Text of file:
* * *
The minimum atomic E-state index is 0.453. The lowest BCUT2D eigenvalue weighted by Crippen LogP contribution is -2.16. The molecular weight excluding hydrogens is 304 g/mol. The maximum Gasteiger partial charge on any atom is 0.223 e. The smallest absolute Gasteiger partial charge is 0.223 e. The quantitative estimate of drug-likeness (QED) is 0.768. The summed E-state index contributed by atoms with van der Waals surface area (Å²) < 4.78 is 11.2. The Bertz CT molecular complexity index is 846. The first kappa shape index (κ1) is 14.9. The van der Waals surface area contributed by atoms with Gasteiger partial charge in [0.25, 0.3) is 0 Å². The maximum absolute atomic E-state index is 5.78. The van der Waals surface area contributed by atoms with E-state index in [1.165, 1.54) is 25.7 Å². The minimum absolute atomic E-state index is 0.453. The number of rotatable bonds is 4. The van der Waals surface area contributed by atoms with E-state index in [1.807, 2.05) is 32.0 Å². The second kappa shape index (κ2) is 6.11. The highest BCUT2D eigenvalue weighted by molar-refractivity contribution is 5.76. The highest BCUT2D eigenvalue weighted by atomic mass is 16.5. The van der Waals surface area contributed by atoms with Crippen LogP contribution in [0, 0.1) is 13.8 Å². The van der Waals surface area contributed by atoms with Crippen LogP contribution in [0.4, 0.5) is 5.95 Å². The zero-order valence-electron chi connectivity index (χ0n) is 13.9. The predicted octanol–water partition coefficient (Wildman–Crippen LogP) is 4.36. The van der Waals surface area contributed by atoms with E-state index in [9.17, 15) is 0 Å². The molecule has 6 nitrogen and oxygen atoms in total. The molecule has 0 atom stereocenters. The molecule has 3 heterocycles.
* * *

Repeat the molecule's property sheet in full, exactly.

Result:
The minimum atomic E-state index is 0.453. The lowest BCUT2D eigenvalue weighted by Crippen LogP contribution is -2.16. The molecular weight excluding hydrogens is 304 g/mol. The maximum Gasteiger partial charge on any atom is 0.223 e. The smallest absolute Gasteiger partial charge is 0.223 e. The quantitative estimate of drug-likeness (QED) is 0.768. The summed E-state index contributed by atoms with van der Waals surface area (Å²) < 4.78 is 11.2. The Bertz CT molecular complexity index is 846. The first kappa shape index (κ1) is 14.9. The van der Waals surface area contributed by atoms with Gasteiger partial charge in [0.25, 0.3) is 0 Å². The maximum absolute atomic E-state index is 5.78. The van der Waals surface area contributed by atoms with E-state index in [1.165, 1.54) is 25.7 Å². The minimum absolute atomic E-state index is 0.453. The number of rotatable bonds is 4. The van der Waals surface area contributed by atoms with E-state index in [1.807, 2.05) is 32.0 Å². The second kappa shape index (κ2) is 6.11. The highest BCUT2D eigenvalue weighted by molar-refractivity contribution is 5.76. The highest BCUT2D eigenvalue weighted by atomic mass is 16.5. The van der Waals surface area contributed by atoms with Crippen LogP contribution in [0, 0.1) is 13.8 Å². The van der Waals surface area contributed by atoms with Crippen LogP contribution in [0.4, 0.5) is 5.95 Å². The zero-order valence-electron chi connectivity index (χ0n) is 13.9. The predicted octanol–water partition coefficient (Wildman–Crippen LogP) is 4.36. The van der Waals surface area contributed by atoms with E-state index in [9.17, 15) is 0 Å². The molecule has 6 nitrogen and oxygen atoms in total. The molecule has 0 atom stereocenters. The molecule has 3 heterocycles.